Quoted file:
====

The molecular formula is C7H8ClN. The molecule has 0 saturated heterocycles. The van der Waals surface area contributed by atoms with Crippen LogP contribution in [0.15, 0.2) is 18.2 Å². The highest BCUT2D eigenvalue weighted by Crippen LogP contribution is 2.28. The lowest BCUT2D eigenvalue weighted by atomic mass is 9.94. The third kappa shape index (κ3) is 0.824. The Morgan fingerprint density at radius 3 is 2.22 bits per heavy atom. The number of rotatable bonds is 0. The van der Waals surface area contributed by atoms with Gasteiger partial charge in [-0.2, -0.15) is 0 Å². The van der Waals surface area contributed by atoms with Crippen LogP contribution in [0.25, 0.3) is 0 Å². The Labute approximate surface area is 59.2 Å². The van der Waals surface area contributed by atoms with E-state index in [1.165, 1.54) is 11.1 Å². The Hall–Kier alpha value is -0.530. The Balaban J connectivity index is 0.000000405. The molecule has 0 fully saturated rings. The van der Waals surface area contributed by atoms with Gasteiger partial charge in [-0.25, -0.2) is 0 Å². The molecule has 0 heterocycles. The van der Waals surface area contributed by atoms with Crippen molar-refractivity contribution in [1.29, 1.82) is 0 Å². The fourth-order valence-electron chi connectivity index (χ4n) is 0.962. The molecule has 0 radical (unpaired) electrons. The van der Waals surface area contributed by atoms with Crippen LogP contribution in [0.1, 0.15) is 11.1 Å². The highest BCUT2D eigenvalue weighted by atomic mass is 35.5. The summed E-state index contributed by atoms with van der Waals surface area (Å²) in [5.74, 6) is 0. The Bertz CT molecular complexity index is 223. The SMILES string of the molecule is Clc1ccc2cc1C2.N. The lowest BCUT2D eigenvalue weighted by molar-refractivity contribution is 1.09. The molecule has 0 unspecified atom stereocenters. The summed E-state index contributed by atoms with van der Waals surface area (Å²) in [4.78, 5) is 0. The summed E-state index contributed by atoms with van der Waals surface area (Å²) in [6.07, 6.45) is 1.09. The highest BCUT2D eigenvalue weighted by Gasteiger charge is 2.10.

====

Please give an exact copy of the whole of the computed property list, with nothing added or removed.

The molecular formula is C7H8ClN. The molecule has 0 saturated heterocycles. The van der Waals surface area contributed by atoms with Crippen LogP contribution in [0.15, 0.2) is 18.2 Å². The highest BCUT2D eigenvalue weighted by Crippen LogP contribution is 2.28. The lowest BCUT2D eigenvalue weighted by atomic mass is 9.94. The third kappa shape index (κ3) is 0.824. The Morgan fingerprint density at radius 3 is 2.22 bits per heavy atom. The number of rotatable bonds is 0. The van der Waals surface area contributed by atoms with Gasteiger partial charge in [-0.2, -0.15) is 0 Å². The van der Waals surface area contributed by atoms with Crippen LogP contribution in [0.25, 0.3) is 0 Å². The Labute approximate surface area is 59.2 Å². The van der Waals surface area contributed by atoms with E-state index in [1.165, 1.54) is 11.1 Å². The Hall–Kier alpha value is -0.530. The Balaban J connectivity index is 0.000000405. The molecule has 0 fully saturated rings. The van der Waals surface area contributed by atoms with Gasteiger partial charge in [-0.25, -0.2) is 0 Å². The molecule has 0 heterocycles. The van der Waals surface area contributed by atoms with Crippen molar-refractivity contribution in [1.29, 1.82) is 0 Å². The fourth-order valence-electron chi connectivity index (χ4n) is 0.962. The molecule has 0 radical (unpaired) electrons. The van der Waals surface area contributed by atoms with Crippen LogP contribution in [0.1, 0.15) is 11.1 Å². The highest BCUT2D eigenvalue weighted by atomic mass is 35.5. The summed E-state index contributed by atoms with van der Waals surface area (Å²) in [5.74, 6) is 0. The Bertz CT molecular complexity index is 223. The SMILES string of the molecule is Clc1ccc2cc1C2.N. The lowest BCUT2D eigenvalue weighted by molar-refractivity contribution is 1.09. The molecule has 0 unspecified atom stereocenters. The summed E-state index contributed by atoms with van der Waals surface area (Å²) in [4.78, 5) is 0. The summed E-state index contributed by atoms with van der Waals surface area (Å²) in [6.07, 6.45) is 1.09. The highest BCUT2D eigenvalue weighted by Gasteiger charge is 2.10.